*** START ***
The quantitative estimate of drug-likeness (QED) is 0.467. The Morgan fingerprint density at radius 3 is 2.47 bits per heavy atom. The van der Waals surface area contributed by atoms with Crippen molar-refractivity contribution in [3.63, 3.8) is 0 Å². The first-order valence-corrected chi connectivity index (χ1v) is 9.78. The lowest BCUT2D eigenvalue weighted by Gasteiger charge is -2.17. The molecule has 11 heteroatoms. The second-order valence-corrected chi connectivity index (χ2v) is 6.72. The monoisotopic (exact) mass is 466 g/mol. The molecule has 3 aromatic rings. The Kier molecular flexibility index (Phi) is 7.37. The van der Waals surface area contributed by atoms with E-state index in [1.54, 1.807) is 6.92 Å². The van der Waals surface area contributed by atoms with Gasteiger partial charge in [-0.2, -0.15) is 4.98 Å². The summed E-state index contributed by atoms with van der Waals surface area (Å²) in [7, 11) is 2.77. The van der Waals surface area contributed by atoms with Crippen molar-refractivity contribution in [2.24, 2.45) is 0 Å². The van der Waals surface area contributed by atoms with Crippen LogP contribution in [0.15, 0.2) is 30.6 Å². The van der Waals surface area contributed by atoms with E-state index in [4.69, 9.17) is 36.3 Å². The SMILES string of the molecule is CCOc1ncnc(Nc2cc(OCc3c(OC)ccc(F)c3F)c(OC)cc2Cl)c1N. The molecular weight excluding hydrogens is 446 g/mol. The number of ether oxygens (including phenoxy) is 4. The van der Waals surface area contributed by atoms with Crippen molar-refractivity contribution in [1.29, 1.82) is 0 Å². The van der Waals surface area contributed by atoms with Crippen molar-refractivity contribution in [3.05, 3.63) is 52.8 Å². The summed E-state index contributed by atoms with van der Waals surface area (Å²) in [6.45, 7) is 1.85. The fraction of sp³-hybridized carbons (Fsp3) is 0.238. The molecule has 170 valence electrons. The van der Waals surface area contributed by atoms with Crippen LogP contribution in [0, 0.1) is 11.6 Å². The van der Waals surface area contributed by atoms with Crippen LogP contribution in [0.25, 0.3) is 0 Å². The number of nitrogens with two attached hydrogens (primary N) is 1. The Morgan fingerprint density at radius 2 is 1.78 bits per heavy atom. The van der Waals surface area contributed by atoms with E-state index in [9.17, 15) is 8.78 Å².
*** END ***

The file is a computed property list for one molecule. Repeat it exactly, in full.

The quantitative estimate of drug-likeness (QED) is 0.467. The Morgan fingerprint density at radius 3 is 2.47 bits per heavy atom. The van der Waals surface area contributed by atoms with Crippen molar-refractivity contribution in [3.63, 3.8) is 0 Å². The first-order valence-corrected chi connectivity index (χ1v) is 9.78. The lowest BCUT2D eigenvalue weighted by Gasteiger charge is -2.17. The molecule has 11 heteroatoms. The second-order valence-corrected chi connectivity index (χ2v) is 6.72. The monoisotopic (exact) mass is 466 g/mol. The molecule has 3 aromatic rings. The Kier molecular flexibility index (Phi) is 7.37. The van der Waals surface area contributed by atoms with E-state index in [1.54, 1.807) is 6.92 Å². The van der Waals surface area contributed by atoms with Gasteiger partial charge in [-0.2, -0.15) is 4.98 Å². The summed E-state index contributed by atoms with van der Waals surface area (Å²) in [7, 11) is 2.77. The van der Waals surface area contributed by atoms with Crippen molar-refractivity contribution in [2.24, 2.45) is 0 Å². The van der Waals surface area contributed by atoms with Crippen LogP contribution in [0.15, 0.2) is 30.6 Å². The van der Waals surface area contributed by atoms with E-state index in [4.69, 9.17) is 36.3 Å². The SMILES string of the molecule is CCOc1ncnc(Nc2cc(OCc3c(OC)ccc(F)c3F)c(OC)cc2Cl)c1N. The molecular weight excluding hydrogens is 446 g/mol. The number of ether oxygens (including phenoxy) is 4. The van der Waals surface area contributed by atoms with Crippen molar-refractivity contribution in [1.29, 1.82) is 0 Å². The van der Waals surface area contributed by atoms with Crippen molar-refractivity contribution in [3.05, 3.63) is 52.8 Å². The summed E-state index contributed by atoms with van der Waals surface area (Å²) in [6.45, 7) is 1.85. The fraction of sp³-hybridized carbons (Fsp3) is 0.238. The molecule has 170 valence electrons. The van der Waals surface area contributed by atoms with Crippen LogP contribution in [0, 0.1) is 11.6 Å². The van der Waals surface area contributed by atoms with Crippen LogP contribution in [0.25, 0.3) is 0 Å². The number of nitrogens with two attached hydrogens (primary N) is 1. The Morgan fingerprint density at radius 2 is 1.78 bits per heavy atom. The van der Waals surface area contributed by atoms with E-state index in [9.17, 15) is 8.78 Å².